Anti-austerity protesters in Greece reached the entrance of the prime minister's official residence Wednesday, as demonstrations have intensified against a new austerity bill due to be voted in parliament next week.
Continue Reading Below
Police said one officer was hospitalized with light injuries while trying to stop the protesters getting out of a bus that drove up to the heavily-guarded site. The protesters eventually left peacefully and no arrests were reported.
Prime Minister Alexis Tsipras was not at the residence when the incident occurred.
Lawmakers on Wednesday began debating the 1,326-page bill that includes further benefit cuts, stricter rules on strikes, and plans to increase the number of online auctions of properties in mortgage default. The measures are deeply unpopular with the left-wing government's former political allies.
Tsipras' government is under pressure to push through unpopular reforms before Greece's international bailout ends in August. Top of the list of problems is the mountain of non-performing loans, roughly half the total.
"This government is fixing problems that have been there for years. But no one wanted to touch them," Finance Minister Euclid Tsakalotos told parliament.
The government is facing mounting opposition from left-wing protest groups which are coordinating a campaign of disruption. On Tuesday, demonstrators occupied the offices of the Labor Ministry and unfurled a huge protest banner on the facade of the eight-story building.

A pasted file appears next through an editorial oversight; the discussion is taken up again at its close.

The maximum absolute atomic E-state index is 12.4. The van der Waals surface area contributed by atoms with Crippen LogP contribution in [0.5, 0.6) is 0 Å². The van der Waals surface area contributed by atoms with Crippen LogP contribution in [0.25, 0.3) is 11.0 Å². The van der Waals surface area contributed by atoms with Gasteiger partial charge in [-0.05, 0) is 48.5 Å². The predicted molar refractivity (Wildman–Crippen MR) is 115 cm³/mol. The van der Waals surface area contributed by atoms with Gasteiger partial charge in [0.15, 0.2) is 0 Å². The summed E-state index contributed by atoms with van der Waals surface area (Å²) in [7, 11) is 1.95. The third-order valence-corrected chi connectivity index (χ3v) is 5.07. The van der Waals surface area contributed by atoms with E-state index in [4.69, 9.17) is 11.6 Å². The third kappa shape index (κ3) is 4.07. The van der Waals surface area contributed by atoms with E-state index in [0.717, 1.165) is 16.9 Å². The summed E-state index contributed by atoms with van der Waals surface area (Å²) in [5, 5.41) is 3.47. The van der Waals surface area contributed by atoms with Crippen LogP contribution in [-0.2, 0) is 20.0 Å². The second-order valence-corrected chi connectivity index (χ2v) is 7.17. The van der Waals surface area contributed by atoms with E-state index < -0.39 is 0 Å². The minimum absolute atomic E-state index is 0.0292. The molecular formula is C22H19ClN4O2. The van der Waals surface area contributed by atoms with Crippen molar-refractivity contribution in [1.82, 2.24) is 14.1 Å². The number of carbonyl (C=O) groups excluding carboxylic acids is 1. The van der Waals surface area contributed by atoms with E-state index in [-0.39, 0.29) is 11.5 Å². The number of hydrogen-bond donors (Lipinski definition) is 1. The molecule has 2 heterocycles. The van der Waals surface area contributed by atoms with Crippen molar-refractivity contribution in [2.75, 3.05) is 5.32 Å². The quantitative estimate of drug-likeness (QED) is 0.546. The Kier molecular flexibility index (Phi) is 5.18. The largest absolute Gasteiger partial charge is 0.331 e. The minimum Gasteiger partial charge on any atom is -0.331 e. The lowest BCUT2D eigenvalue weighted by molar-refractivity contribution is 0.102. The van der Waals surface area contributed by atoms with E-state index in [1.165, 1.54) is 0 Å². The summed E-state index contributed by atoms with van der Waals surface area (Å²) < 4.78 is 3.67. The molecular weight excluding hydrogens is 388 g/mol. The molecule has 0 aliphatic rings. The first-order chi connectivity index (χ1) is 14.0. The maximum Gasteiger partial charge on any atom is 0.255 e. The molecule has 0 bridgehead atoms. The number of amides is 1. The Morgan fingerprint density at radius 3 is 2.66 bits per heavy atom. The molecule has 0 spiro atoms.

Outside a high court in central Athens on Wednesday, about 200 demonstrators gathered in opposition to the online auctions, including former members of the government.
Among them was Panagiotis Lafazanis, a former energy minister who in 2015 formed a breakaway left-wing protest party known as Popular Unity.
Lafazanis said the Athens offices of his party had been sold in an auction Wednesday.
"It happened today ... It's an appalling thing that is happening — and it happened to us. The same banks that put up properties for auction are often the ones buying them up," he said.
"It's totally wrong. It's speculation."
Court demonstrations were also organized in Thessaloniki, northern Greece, where protesters set fire to a European Union flag.
Costas Kantouris in Thessaloniki, Greece contributed. Follow Gatopoulos at http://www.twitter.com/dgatopoulos